Fox 8 interviews Professor Plecnik on public records law and the impact of Sheil v. Horton

Plecnik Fox 8On June 27, 2019, Fox 8 broadcast its interview with Professor Plecnik on public records law and the impact of Sheil v. Horton.  Anchor and I-Team Reporter Bill Sheil, the named plaintiff in Sheil vs. Horton, asked Professor Plecnik about his case and the problem of government agencies using nonprofits as conduits for public money to avoid scrutiny and public records requests under the Ohio Sunshine Laws.

Reporter Sheil and Fox 8 brought their case using the new, expedited procedure to contest denials of public records requests in the Ohio Court of Claims, which was voted into law by the Ohio General Assembly in 2016.

From the interview:  “Public policy expert John Plecnik says the fact that the case began with the new process that goes through the Court of Claims is significant.  ‘So this is really new ground that we’re breaking, and I think it’s positive from the perspective of disclosure and taxpayers that the first major decision says err on the side of disclosure.’”

In Sheil v. Horton, Reporter Bill Sheil and Fox 8 sued Cuyahoga County Community College, better known locally as Tri-C, for disclosure of how much it paid Academy Award winning actress Octavia Spencer to speak at a luncheon in 2017.  Tri-C denied Fox 8’s public records request on the grounds that its affiliated nonprofit—the Tri-C Foundation—actually contracted with and paid Ms. Spencer.  Even though Tri-C is admittedly a public entity as a state-supported community college, it argued that the Tri-C Foundation is a private, nonprofit organization that is not subject to public records requests.  In a unanimous opinion authored by Judge Patricia Ann Blackmon, the 8th Appellate District Court of Appeals of Ohio ruled in favor of Fox 8 and required disclosure.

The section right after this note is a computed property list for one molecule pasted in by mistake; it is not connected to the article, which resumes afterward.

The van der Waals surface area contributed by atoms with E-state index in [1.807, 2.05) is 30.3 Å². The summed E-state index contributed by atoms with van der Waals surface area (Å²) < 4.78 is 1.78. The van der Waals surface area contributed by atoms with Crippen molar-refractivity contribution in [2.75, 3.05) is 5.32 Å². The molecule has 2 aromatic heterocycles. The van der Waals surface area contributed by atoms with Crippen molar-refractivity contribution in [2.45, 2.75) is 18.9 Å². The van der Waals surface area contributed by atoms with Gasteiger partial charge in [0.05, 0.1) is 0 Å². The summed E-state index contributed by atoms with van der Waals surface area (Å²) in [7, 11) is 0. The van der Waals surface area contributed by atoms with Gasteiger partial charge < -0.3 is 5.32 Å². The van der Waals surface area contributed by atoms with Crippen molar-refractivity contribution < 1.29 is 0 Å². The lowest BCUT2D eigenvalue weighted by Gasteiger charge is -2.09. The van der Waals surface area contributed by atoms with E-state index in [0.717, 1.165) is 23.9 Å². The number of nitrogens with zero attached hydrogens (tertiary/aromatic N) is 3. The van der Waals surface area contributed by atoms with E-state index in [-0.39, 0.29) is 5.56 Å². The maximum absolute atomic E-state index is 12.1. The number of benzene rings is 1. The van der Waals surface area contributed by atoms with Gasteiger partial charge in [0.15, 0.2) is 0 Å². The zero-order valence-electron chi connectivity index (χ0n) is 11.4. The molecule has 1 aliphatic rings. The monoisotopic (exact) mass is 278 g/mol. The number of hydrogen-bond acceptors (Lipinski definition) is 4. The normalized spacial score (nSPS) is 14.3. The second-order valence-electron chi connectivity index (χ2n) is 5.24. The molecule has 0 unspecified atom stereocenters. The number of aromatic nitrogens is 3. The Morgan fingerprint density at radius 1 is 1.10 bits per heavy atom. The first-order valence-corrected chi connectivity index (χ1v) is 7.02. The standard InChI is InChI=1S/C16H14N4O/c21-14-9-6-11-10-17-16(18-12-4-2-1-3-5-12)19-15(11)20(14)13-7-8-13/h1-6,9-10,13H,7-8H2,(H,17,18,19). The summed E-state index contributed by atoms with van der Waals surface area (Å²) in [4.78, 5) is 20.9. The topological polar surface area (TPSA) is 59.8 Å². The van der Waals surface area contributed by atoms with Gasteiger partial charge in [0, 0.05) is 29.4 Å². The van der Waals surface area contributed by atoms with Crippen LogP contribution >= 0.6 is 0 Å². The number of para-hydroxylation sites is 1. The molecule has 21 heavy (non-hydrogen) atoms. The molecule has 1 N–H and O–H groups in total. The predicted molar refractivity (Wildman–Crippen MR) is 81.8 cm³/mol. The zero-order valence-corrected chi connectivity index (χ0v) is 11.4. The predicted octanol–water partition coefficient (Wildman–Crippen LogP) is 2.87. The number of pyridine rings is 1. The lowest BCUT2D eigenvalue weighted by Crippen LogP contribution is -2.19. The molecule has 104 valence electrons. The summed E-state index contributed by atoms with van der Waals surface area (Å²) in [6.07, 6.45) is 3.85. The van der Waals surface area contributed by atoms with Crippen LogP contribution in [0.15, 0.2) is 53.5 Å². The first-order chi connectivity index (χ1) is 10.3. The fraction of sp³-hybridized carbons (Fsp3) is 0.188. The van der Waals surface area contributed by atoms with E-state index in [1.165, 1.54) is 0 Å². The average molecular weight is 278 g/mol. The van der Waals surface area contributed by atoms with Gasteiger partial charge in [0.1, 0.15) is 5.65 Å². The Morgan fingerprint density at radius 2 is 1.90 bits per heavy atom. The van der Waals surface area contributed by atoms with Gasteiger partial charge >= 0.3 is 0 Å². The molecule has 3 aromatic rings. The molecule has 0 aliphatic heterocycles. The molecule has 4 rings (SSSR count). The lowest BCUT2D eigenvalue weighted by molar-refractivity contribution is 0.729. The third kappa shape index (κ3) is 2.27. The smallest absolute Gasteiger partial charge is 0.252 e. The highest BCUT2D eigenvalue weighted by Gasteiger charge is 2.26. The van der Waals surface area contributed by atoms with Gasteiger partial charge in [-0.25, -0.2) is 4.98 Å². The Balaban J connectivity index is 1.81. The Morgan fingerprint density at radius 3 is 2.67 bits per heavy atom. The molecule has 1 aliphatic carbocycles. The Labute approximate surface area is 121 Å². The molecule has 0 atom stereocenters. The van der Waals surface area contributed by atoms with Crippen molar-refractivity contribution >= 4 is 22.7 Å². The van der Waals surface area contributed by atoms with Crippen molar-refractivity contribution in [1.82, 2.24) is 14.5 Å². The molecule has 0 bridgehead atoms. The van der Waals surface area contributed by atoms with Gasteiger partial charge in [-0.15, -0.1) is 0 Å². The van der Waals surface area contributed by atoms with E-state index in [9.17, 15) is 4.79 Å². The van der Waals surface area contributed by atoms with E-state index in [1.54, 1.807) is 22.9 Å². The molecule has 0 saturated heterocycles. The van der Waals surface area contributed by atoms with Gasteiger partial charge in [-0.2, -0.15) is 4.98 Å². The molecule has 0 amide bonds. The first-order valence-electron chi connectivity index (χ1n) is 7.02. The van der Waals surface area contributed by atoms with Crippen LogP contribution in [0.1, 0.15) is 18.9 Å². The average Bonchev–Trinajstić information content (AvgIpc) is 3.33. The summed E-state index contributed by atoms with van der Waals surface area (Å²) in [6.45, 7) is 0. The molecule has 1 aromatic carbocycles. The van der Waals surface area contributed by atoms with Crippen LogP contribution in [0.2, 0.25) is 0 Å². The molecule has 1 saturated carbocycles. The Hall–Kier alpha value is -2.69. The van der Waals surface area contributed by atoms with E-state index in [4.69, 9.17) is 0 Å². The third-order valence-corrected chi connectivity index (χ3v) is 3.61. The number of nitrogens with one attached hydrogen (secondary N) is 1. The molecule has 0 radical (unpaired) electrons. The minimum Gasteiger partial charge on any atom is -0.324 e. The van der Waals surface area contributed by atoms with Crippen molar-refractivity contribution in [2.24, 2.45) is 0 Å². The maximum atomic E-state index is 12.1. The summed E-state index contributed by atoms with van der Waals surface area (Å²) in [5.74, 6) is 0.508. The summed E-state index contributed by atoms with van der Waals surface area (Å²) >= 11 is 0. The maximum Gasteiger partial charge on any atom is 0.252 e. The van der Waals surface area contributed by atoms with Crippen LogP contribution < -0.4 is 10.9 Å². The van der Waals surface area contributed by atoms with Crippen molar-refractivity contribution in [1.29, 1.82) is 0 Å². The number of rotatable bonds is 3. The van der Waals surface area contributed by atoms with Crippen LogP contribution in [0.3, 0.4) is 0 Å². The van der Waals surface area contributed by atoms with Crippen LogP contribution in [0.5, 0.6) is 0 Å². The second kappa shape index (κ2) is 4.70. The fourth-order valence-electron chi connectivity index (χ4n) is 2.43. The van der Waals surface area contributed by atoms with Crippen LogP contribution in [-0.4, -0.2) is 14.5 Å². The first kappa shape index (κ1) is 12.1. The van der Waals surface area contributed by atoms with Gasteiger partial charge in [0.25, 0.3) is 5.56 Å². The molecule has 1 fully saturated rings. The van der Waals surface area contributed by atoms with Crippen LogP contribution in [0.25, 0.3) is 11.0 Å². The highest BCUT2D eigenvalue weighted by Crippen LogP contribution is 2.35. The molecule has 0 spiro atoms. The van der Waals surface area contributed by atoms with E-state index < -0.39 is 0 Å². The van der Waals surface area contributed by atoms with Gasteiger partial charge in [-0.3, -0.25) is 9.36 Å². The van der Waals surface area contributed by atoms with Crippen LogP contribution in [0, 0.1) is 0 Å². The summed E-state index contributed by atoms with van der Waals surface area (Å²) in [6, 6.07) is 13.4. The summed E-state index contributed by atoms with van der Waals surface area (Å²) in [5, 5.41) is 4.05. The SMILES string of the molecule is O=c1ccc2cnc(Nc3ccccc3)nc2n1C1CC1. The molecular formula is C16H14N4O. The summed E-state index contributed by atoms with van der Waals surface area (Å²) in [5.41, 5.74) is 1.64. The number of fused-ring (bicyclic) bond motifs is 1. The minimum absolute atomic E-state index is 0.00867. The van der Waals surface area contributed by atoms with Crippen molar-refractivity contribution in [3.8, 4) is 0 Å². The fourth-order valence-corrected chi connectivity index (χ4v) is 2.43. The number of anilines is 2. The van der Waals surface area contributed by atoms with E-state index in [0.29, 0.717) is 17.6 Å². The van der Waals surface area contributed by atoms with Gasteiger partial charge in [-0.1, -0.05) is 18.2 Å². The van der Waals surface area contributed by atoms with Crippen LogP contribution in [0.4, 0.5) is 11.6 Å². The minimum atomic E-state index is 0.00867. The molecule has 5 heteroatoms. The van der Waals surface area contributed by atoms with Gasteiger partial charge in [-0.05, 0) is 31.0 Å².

In ruling for Fox 8, the Court of Appeals applied the “functional-equivalency test” first articulated by the Ohio Supreme Court in its 2006 decision of Oriana House v. Montgomery.  To quote the Ohio Supreme Court, “[u]nder this test, the  court  must  analyze  all  pertinent  factors,  including  (1)  whether  the  entity  performs  a  governmental  function,  (2)  the  level  of  government  funding,  (3)  the  extent  of  government  involvement  or  regulation,  and  (4)  whether  the  entity  was  created by the government or to avoid the requirements of the Public Records Act.”

Professor Plecnik closed his interview with Fox 8 expressing his hope that recent case law in favor of disclosure will reduce the need for litigation:  “If we can build off of Sheil v. Horton and build a culture of disclosure, it won’t even be necessary for taxpayers to bring these lawsuits.”

Professor Forte addresses Supreme Court of Poland

On June 14, at the invitation of dr. hab. Joanna Lemańaska, President of the Supreme Audit Chamber and Public Affairs Department of the Supreme Court of Poland, Professor David Forte addressed justices and guests of the Supreme Court of Poland on the topic: “The Judge and the Rule of Law.”

Professor Forte is serving as the Distinguished Fulbright Chair for the Faculty of Law at the University of Warsaw, Poland.


Robertson interviewed by The Allegheny Front (public radio) regarding Ohio and Pennsylvania regulation of oil and gas industry

Professor Heidi Gorovitz Robertson was interviewed by public radio reporter and host Kara Holsopple for The Allegheny Front regarding some differences in the ways Ohio and Pennsylvania regulate the oil and gas industry and, in particular, the hydraulic fracturing technology. The interview, titled  “How Ohio Compares to Pennsylvania for Oversignt of Gas Industry” is available here: